This ancient town, about 20 km from Milan, is included in the Natural Park of the Ticino River, and is an important agricultural center producing mainly rice and maize.
Its wide territory - its the second largest commune in the province after Milan - includes a network of navigable canals, the so-called Navigli, originally excavated to connect the river with the city of Milan.
What to see
- The basilica of Santa Maria Nuova, built in 1388 for the birth in the town of Giovanni Maria son of Gian Galeazzo Visconti, and in the following century a lodge was added in the front, but left unfinished, possibly on a design by Donato Bramante.
- The Castle, a very ancient fortress, renovated and embellished in 1438 by Filippo Maria Visconti,was a strategic stronghold between the Naviglio Grande and the road Milano-Vigevano.
- The Convento dell'Annunciata, a beautiful 15th century monastery erected in 1466 to fulfil a vow by Galeazzo Maria Sforza , was entrusted to the Franciscans. Suppressed by the French in 1810, it was first a hospital, then a warehouse, and later a dwelling. Only in recent years the monument was brought back to its original architecture, and the renovation works brought to light a fresco cycle on the wall of the apse, representing Stories of the Life of the Virgin Mary, dated 1519 and signed by Nicola Mangone alias Moietta, a painter of the Caravaggio school, as well as more frescoes on the walls of the refectory.
History - Antiquity
The area was inhabited still before Roman times, as can be derived from archaeological findings of the 6th century BC with small hamlets as Ozzero founded by the Celtic populations of Lombardy. The Roman occupation that lasted from the 1st century BC to the 5th century AD left a great number of traces along the Via Mercatorum that connected the villages east of the Ticino. These settlements were called cascinae, and numerous findings show that the local economy was very lively, mostly based on the production of cereals, wine and oil.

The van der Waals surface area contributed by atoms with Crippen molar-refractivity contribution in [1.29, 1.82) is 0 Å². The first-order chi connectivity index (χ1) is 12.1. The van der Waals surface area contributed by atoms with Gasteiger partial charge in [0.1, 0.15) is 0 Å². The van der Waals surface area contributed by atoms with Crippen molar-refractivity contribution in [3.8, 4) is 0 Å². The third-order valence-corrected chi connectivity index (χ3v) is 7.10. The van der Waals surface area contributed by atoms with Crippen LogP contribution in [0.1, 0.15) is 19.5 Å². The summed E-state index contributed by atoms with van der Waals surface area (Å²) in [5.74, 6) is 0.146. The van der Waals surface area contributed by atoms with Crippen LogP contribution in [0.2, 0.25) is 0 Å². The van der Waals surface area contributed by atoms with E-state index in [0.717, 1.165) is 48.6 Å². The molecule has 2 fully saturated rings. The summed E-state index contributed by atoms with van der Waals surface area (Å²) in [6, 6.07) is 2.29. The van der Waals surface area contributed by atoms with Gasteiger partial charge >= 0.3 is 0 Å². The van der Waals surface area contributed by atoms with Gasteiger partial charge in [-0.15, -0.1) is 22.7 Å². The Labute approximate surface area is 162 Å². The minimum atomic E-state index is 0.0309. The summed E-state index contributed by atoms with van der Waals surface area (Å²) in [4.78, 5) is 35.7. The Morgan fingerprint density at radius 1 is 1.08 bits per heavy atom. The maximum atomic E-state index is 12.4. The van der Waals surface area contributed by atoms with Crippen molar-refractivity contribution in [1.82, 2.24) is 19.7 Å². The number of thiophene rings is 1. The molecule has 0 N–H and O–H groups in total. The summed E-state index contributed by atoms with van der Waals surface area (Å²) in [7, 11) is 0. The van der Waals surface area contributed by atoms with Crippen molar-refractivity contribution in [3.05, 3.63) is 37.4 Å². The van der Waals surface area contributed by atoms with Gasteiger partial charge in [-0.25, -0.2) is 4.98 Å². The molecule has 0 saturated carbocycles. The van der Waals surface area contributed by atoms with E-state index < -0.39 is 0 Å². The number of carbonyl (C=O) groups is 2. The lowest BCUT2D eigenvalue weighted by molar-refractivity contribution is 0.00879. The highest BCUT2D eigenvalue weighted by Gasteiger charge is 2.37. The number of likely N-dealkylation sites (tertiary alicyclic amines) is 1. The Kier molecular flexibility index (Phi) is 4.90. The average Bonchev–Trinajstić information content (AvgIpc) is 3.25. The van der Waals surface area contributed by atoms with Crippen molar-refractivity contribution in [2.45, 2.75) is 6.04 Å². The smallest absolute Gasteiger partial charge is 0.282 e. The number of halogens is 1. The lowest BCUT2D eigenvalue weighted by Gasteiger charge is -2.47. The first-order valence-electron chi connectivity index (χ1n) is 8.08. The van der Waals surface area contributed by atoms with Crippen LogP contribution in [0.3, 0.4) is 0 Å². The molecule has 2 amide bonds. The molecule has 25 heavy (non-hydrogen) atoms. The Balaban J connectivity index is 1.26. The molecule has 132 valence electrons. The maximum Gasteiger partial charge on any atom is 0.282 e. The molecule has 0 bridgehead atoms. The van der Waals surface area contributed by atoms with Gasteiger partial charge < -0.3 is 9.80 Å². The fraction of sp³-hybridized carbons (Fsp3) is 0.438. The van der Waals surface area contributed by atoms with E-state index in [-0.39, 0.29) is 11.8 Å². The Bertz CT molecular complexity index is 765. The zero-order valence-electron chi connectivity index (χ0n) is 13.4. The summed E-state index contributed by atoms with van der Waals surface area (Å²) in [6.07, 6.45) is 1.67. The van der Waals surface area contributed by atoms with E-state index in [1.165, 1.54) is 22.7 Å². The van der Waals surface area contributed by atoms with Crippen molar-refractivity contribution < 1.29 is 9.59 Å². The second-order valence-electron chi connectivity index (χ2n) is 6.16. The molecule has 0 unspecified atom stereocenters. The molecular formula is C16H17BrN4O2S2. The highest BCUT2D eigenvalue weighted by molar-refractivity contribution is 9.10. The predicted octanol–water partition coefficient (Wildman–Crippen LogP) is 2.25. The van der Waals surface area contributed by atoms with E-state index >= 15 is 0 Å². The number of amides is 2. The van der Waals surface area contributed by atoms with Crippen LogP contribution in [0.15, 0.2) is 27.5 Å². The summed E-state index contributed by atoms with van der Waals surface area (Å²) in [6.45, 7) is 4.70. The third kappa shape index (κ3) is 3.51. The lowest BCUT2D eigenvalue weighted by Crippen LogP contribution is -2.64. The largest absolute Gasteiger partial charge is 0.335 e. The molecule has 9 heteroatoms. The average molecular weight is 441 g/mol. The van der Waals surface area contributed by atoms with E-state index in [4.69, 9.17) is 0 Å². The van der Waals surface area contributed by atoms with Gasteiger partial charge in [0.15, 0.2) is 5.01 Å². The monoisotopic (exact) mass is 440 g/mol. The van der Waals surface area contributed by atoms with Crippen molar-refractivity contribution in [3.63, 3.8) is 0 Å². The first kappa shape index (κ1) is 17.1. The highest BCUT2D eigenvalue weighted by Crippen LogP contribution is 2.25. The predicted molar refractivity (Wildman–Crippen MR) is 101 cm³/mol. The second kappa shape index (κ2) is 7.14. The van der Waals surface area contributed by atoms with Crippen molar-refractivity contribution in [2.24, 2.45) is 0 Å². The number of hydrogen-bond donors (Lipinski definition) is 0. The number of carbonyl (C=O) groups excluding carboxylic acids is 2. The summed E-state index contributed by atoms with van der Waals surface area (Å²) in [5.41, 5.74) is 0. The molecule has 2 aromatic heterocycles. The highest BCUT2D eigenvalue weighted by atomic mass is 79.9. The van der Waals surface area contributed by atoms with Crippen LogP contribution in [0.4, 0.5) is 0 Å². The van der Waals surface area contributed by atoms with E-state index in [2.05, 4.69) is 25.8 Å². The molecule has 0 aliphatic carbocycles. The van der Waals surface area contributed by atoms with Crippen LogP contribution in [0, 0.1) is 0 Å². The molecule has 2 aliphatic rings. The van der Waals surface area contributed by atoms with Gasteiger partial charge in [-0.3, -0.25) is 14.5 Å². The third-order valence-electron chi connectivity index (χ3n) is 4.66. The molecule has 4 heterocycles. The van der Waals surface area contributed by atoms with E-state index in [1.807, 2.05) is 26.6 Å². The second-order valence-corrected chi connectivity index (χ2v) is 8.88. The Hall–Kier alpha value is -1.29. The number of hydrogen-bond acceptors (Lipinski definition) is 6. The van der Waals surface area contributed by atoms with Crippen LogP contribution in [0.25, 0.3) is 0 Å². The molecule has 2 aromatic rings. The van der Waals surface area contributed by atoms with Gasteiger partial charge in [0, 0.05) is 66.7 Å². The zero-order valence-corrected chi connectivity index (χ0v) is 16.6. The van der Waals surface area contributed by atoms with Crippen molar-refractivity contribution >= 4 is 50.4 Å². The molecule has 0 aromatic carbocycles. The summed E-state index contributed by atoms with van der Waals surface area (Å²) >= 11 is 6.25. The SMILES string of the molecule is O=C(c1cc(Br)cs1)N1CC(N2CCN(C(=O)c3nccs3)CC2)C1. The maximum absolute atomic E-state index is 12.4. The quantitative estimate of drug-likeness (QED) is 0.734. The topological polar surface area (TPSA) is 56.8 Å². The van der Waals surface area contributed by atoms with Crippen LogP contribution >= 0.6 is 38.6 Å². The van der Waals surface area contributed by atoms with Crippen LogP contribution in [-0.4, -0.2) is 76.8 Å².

History - the Middle Ages
After the fall of the Roman Empire the area came under the Lombards, who established their center around the church of San Pietro; later on the town was under the rule of the Archbishop of Milan, who ordered a castle to be built near Santa Maria Vecchia. This early castle was destroyed by Frederick Barbarossa in 1162.
The early borough was surrounded by walls with 4 gates - San Pietro to the north, Milano to the East, San Martino to the south and the Porta Nuova to the west. In 1176 the canal called Navigium (present-day Naviglio Grande) was begun, and when finished this masterly engineering project connected Milan, the Ticino and Lake Maggiore.
History - Modern times
In the following century the town was under the Visconti (1277-1450), then the Sforza (1450-1535), the Spaniards (1535-1707) - a period well described in Manzoni's "The Betrothed" and finally the Austrians (1707-1859). In the later 19th century the Industrial revolution started to change this part of Italy, and soon the population grew and new districts were built outside the medieval walls.
Altitude: 120 m a.s.l --
Population: ca. 30,000 inhabitants
-- Zip/postal code: 20081
-- Phone Area Code: 02
-- Patron Saint: Santa Rosa da Lima celebrated on 23 August
-- Frazioni & Località: Baraggetta, Bellotta, Canova di Sopra, Case Rurali, Cavallotta, Cittadina, Mendosio, Meraviglia, Nuova Bassano, San Donato, Scocca
Provinces of Lombardy: Bergamo
, Monza and Brianza
, Emilia Romagna
, Friuli Venezia Giulia
, Lombardy, Marche
, Puglia (Apulia)
, Trentino - Alto Adige
, Valle d'Aosta (Aosta Valley)
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